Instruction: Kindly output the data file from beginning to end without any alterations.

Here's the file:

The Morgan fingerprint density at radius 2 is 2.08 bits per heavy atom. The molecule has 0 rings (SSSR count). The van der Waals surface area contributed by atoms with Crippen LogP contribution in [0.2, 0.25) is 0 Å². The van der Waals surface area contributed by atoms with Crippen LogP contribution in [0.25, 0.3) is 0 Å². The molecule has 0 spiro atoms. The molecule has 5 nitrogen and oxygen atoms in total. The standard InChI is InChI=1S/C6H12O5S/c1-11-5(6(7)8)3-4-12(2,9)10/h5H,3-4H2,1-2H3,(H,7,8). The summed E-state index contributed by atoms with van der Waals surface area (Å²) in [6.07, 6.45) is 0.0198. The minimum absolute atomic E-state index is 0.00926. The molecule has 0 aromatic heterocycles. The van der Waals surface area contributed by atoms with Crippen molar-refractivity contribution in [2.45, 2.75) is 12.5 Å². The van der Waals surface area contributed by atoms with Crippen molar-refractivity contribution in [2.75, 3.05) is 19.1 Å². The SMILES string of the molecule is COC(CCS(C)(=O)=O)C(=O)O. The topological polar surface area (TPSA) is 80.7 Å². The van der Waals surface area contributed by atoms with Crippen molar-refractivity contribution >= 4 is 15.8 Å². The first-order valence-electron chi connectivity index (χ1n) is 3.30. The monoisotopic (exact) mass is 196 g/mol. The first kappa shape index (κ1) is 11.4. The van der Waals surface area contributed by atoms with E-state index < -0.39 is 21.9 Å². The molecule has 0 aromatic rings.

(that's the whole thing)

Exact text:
The Morgan fingerprint density at radius 2 is 2.08 bits per heavy atom. The molecule has 0 rings (SSSR count). The van der Waals surface area contributed by atoms with Crippen LogP contribution in [0.2, 0.25) is 0 Å². The van der Waals surface area contributed by atoms with Crippen LogP contribution in [0.25, 0.3) is 0 Å². The molecule has 0 spiro atoms. The molecule has 5 nitrogen and oxygen atoms in total. The standard InChI is InChI=1S/C6H12O5S/c1-11-5(6(7)8)3-4-12(2,9)10/h5H,3-4H2,1-2H3,(H,7,8). The summed E-state index contributed by atoms with van der Waals surface area (Å²) in [6.07, 6.45) is 0.0198. The minimum absolute atomic E-state index is 0.00926. The molecule has 0 aromatic heterocycles. The van der Waals surface area contributed by atoms with Crippen molar-refractivity contribution in [2.45, 2.75) is 12.5 Å². The van der Waals surface area contributed by atoms with Crippen molar-refractivity contribution in [2.75, 3.05) is 19.1 Å². The SMILES string of the molecule is COC(CCS(C)(=O)=O)C(=O)O. The topological polar surface area (TPSA) is 80.7 Å². The van der Waals surface area contributed by atoms with Crippen molar-refractivity contribution >= 4 is 15.8 Å². The first-order valence-electron chi connectivity index (χ1n) is 3.30. The monoisotopic (exact) mass is 196 g/mol. The first kappa shape index (κ1) is 11.4. The van der Waals surface area contributed by atoms with E-state index < -0.39 is 21.9 Å². The molecule has 0 aromatic rings.